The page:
Saturday, 20 June 2009

Food, Inc.

Robert Kenner's new documentary, Food, Inc., hits hard by picking its fights carefully.

It could have criticized biotechnology broadly, winning a mix of agreement and disagreement from scientists, activists, and farmers in the audience. Instead, the movie nails its indictment of Monsanto's lawsuits against farmers and local seed processors. It skewers the patent laws that give a chemical company control of 90% of the U.S. soybean crop. "Monsanto did not agree to be interviewed." Whether scientist, activist, or farmer, pretty much everybody in the audience has to be outraged.

It could have promoted a vegetarian or animal rights case against modern meat production, again winning a mix of agreement and disagreement from a diverse audience. Instead, the movie tears into the economic abuse of contract farmers and slaughterhouse workers, while letting the powerful visuals of a high-tech poultry factory, a beef slaughterhouse, and industrial chicken farming operations deliver any additional lessons that the viewer wants to entertain and receive. "Smithfield did not agree to be interviewed." Whether low-wage worker or high-income gourmet, farmer or city person, anybody in the audience is compelled to at least acknowledge the filmmaker's viewpoint.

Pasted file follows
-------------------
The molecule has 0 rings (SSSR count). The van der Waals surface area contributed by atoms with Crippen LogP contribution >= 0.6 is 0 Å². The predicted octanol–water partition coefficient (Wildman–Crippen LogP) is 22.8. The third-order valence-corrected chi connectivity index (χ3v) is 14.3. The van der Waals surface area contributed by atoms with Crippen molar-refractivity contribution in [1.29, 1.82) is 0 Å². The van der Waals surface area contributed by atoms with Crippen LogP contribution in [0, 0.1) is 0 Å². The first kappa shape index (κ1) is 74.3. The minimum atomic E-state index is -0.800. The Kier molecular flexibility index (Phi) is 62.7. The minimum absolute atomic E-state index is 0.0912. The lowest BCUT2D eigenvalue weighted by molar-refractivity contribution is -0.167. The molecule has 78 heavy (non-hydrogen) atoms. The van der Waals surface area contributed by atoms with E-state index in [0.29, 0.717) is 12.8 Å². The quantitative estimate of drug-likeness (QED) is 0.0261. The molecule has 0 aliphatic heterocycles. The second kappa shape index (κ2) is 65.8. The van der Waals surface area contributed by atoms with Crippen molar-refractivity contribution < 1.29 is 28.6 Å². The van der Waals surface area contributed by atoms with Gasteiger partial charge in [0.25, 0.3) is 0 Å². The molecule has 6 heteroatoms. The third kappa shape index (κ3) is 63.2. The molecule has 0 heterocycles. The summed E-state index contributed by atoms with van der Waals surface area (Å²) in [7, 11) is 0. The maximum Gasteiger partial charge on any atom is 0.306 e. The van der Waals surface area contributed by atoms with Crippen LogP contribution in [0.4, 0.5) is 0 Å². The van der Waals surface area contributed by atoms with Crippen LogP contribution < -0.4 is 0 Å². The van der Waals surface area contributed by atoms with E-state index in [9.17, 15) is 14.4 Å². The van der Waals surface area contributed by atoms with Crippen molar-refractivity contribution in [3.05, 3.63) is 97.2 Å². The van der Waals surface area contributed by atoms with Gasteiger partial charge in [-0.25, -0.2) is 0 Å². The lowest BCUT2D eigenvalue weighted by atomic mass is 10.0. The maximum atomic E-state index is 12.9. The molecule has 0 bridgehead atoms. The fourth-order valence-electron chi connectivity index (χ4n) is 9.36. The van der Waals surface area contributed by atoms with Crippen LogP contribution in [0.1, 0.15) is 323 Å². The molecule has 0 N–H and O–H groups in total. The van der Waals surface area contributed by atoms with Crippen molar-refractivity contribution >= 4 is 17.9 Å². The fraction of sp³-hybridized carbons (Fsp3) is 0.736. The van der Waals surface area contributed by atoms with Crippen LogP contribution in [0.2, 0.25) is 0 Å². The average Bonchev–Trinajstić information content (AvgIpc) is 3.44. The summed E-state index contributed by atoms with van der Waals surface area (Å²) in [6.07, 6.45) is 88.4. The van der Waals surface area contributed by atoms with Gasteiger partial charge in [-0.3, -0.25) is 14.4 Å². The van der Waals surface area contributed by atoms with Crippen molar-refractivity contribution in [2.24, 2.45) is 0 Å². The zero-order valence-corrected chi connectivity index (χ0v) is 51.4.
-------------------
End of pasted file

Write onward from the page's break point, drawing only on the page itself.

It could have sounded the alarm about any number of food safety concerns, some of which divide public health officials from the good food movement believers. Instead, it chose microbial contamination in meat, an issue that is entirely mainstream. The story of two-year-old Kevin Kowalcyk, who died from eating a hamburger, leaves the audience with little room for computations of nontrivial risk levels that we should just accept without complaint in the name of economic efficiency and low meat prices.

A running theme discussed how different sectors of the food industry try to keep information from consumers. "Tyson refused to be interviewed." The third or fourth such refusal finally generated a chuckle from the audience. A clip of an industry official trying lamely to explain why cloned meat could not be labeled, because consumers cannot be trusted to interpret this information favorably, is infuriating.

In a Twitter conversation yesterday, before I saw the film last night, Kenner suggested the politics of information as a key focus for a viewer.
@usfoodpolicy: Looking forward to #foodinc tonight in MA. What scene will be most surprising to a farmer in the audience? nutrition prof? ag economist?

@RobertKenner: that we are not allowed to know what is in our food, we r denied info to know what we are eating, laws make it hard
That would be my recommendation to you also, as you see the film. Is it true, as some of the ag folks in the Twitter conversation claimed, that consumers are willfully or foolishly ignorant of the facts of food production? Or, are the consumers sovereign, here, while the food industry is trying to keep them in the dark about what is really going on in the kingdom?

The film is highly indebted to participants Michael Pollan, Eric Schlosser, Joel Salatin and a number of people who have written about the biotechnology industry. If you have already read those writers, don't expect new information, but you may enjoy the film anyway.

Update: I enjoyed Nicholas Kristof's review and blog post.

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